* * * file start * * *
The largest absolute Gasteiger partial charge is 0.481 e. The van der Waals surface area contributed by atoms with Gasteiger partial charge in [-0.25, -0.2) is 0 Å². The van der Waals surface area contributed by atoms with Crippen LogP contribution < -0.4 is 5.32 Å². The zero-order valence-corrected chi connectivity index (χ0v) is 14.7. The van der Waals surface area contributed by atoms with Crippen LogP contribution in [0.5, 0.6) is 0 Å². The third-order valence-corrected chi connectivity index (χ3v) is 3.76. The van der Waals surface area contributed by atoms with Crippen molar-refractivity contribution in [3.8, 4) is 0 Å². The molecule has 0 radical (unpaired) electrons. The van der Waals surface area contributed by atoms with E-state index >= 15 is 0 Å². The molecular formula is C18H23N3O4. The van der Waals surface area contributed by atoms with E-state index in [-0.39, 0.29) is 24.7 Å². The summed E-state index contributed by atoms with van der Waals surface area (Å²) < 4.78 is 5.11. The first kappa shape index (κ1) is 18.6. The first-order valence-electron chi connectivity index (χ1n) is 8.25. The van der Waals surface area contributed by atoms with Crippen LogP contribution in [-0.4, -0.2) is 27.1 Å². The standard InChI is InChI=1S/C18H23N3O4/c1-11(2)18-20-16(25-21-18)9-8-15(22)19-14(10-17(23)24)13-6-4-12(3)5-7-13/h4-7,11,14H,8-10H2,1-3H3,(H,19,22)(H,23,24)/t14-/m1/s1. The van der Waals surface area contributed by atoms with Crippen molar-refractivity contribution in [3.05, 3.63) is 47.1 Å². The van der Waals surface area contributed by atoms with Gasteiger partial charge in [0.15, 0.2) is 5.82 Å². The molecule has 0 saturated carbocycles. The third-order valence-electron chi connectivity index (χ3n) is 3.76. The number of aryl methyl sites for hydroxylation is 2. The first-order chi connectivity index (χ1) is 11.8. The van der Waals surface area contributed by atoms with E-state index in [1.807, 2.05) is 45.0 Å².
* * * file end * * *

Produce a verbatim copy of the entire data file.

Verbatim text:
The largest absolute Gasteiger partial charge is 0.481 e. The van der Waals surface area contributed by atoms with Gasteiger partial charge in [-0.25, -0.2) is 0 Å². The van der Waals surface area contributed by atoms with Crippen LogP contribution < -0.4 is 5.32 Å². The zero-order valence-corrected chi connectivity index (χ0v) is 14.7. The van der Waals surface area contributed by atoms with Crippen LogP contribution in [0.5, 0.6) is 0 Å². The third-order valence-corrected chi connectivity index (χ3v) is 3.76. The van der Waals surface area contributed by atoms with Crippen molar-refractivity contribution in [3.8, 4) is 0 Å². The molecule has 0 radical (unpaired) electrons. The van der Waals surface area contributed by atoms with E-state index >= 15 is 0 Å². The molecular formula is C18H23N3O4. The van der Waals surface area contributed by atoms with E-state index in [-0.39, 0.29) is 24.7 Å². The summed E-state index contributed by atoms with van der Waals surface area (Å²) < 4.78 is 5.11. The first kappa shape index (κ1) is 18.6. The first-order valence-electron chi connectivity index (χ1n) is 8.25. The van der Waals surface area contributed by atoms with Crippen LogP contribution in [-0.4, -0.2) is 27.1 Å². The standard InChI is InChI=1S/C18H23N3O4/c1-11(2)18-20-16(25-21-18)9-8-15(22)19-14(10-17(23)24)13-6-4-12(3)5-7-13/h4-7,11,14H,8-10H2,1-3H3,(H,19,22)(H,23,24)/t14-/m1/s1. The van der Waals surface area contributed by atoms with Crippen molar-refractivity contribution in [3.05, 3.63) is 47.1 Å². The van der Waals surface area contributed by atoms with Gasteiger partial charge in [0.15, 0.2) is 5.82 Å². The molecule has 0 saturated carbocycles. The third-order valence-electron chi connectivity index (χ3n) is 3.76. The number of aryl methyl sites for hydroxylation is 2. The first-order chi connectivity index (χ1) is 11.8. The van der Waals surface area contributed by atoms with E-state index in [1.807, 2.05) is 45.0 Å².